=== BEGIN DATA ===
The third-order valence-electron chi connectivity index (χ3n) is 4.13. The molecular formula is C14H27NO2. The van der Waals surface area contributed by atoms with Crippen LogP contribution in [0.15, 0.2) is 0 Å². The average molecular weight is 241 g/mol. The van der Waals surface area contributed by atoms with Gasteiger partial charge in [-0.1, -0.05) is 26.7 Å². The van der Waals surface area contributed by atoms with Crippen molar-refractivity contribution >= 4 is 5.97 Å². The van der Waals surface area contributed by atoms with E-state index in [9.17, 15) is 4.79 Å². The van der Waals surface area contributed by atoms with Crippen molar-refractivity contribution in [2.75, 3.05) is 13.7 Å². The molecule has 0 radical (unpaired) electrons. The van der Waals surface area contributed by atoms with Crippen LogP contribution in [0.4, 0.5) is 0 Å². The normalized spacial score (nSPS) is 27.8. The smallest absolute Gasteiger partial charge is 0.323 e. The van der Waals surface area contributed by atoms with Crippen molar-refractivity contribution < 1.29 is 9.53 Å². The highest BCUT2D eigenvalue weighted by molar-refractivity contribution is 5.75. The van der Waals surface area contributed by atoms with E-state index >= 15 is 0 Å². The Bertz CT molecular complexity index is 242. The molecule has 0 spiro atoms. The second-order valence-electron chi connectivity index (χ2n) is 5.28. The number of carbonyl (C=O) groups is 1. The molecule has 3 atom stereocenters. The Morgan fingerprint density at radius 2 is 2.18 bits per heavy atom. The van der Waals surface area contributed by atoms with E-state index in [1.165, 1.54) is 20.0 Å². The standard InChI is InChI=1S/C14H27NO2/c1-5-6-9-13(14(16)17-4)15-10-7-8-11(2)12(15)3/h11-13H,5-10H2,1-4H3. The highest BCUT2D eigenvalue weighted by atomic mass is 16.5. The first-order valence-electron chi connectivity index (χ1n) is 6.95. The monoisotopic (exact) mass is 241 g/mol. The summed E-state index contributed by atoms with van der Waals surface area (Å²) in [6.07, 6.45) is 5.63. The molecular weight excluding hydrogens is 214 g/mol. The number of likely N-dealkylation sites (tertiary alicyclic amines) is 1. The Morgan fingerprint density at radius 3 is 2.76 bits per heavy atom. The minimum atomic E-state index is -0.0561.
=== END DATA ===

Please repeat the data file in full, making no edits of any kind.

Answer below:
The third-order valence-electron chi connectivity index (χ3n) is 4.13. The molecular formula is C14H27NO2. The van der Waals surface area contributed by atoms with Crippen LogP contribution in [0.15, 0.2) is 0 Å². The average molecular weight is 241 g/mol. The van der Waals surface area contributed by atoms with Gasteiger partial charge in [-0.1, -0.05) is 26.7 Å². The van der Waals surface area contributed by atoms with Crippen molar-refractivity contribution >= 4 is 5.97 Å². The van der Waals surface area contributed by atoms with E-state index in [9.17, 15) is 4.79 Å². The van der Waals surface area contributed by atoms with Crippen molar-refractivity contribution in [2.75, 3.05) is 13.7 Å². The molecule has 0 radical (unpaired) electrons. The van der Waals surface area contributed by atoms with Crippen LogP contribution in [0.4, 0.5) is 0 Å². The normalized spacial score (nSPS) is 27.8. The smallest absolute Gasteiger partial charge is 0.323 e. The van der Waals surface area contributed by atoms with Crippen molar-refractivity contribution < 1.29 is 9.53 Å². The highest BCUT2D eigenvalue weighted by molar-refractivity contribution is 5.75. The van der Waals surface area contributed by atoms with E-state index >= 15 is 0 Å². The Bertz CT molecular complexity index is 242. The molecule has 0 spiro atoms. The second-order valence-electron chi connectivity index (χ2n) is 5.28. The number of carbonyl (C=O) groups is 1. The molecule has 3 atom stereocenters. The Morgan fingerprint density at radius 2 is 2.18 bits per heavy atom. The van der Waals surface area contributed by atoms with E-state index in [1.165, 1.54) is 20.0 Å². The standard InChI is InChI=1S/C14H27NO2/c1-5-6-9-13(14(16)17-4)15-10-7-8-11(2)12(15)3/h11-13H,5-10H2,1-4H3. The highest BCUT2D eigenvalue weighted by atomic mass is 16.5. The first-order valence-electron chi connectivity index (χ1n) is 6.95. The monoisotopic (exact) mass is 241 g/mol. The summed E-state index contributed by atoms with van der Waals surface area (Å²) in [6.07, 6.45) is 5.63. The molecular weight excluding hydrogens is 214 g/mol. The number of likely N-dealkylation sites (tertiary alicyclic amines) is 1. The Morgan fingerprint density at radius 3 is 2.76 bits per heavy atom. The minimum atomic E-state index is -0.0561.